The move is designed to mirror the fast-changing structure of the power industry which has seen seven of the UK's 12 regional electricity companies taken over by US utilities. An eighth, Eastern, is the subject of an agreed pounds 4.06bn bid by the Oregon-based PacifiCorp.
The solidarity pact, agreed at a meeting in Washington of union leaders from the two countries, is likely to see collective discussions at parent company level of issues affecting the entire workforce.
In particular, the British unions will advise their US counterparts on how to handle the liberalisation of the industry which is now spreading across the Atlantic and is likely to involve similar job cuts to those witnessed here following electricity privatisation.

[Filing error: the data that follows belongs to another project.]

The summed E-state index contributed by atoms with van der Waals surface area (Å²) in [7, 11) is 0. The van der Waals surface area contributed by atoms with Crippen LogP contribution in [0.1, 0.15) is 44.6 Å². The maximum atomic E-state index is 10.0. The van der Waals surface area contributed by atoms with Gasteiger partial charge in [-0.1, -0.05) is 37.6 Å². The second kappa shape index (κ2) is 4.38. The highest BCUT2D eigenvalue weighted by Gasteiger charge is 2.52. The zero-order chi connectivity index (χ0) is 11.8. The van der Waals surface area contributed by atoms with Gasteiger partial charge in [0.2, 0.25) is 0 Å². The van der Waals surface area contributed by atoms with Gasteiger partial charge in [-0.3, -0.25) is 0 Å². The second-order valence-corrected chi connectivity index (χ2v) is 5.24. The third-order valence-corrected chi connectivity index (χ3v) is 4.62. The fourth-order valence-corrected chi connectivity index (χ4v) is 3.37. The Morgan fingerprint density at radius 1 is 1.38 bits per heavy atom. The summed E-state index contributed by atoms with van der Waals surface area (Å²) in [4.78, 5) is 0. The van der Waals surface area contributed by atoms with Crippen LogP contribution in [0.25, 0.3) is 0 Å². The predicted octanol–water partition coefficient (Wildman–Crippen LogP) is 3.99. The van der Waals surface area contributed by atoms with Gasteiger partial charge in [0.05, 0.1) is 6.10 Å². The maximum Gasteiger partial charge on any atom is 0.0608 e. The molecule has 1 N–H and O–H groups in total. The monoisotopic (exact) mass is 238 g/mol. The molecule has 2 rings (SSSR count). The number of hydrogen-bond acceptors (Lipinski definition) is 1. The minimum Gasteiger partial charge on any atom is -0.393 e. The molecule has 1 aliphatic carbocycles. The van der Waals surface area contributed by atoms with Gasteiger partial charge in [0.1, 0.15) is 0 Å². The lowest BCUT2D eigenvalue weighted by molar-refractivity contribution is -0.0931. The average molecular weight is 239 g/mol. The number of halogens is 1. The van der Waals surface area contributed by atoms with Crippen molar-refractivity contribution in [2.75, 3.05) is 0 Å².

Meanwhile, the US unions will provide advise to UK unions on the employment records and policies of the US parent companies. Kenneth Zinn, North American co-ordinator of the International Federation of Chemical, Energy, Mine and General Workers Unions, said industrial action by workers in one country in support of those employed by the same company in another could not be ruled out.
He also indicated there would be close liaison over terms and conditions of employment.
``When we enter collective bargaining negotiations, it is useful to know what the position is with workers in other parts of the business."Reuse content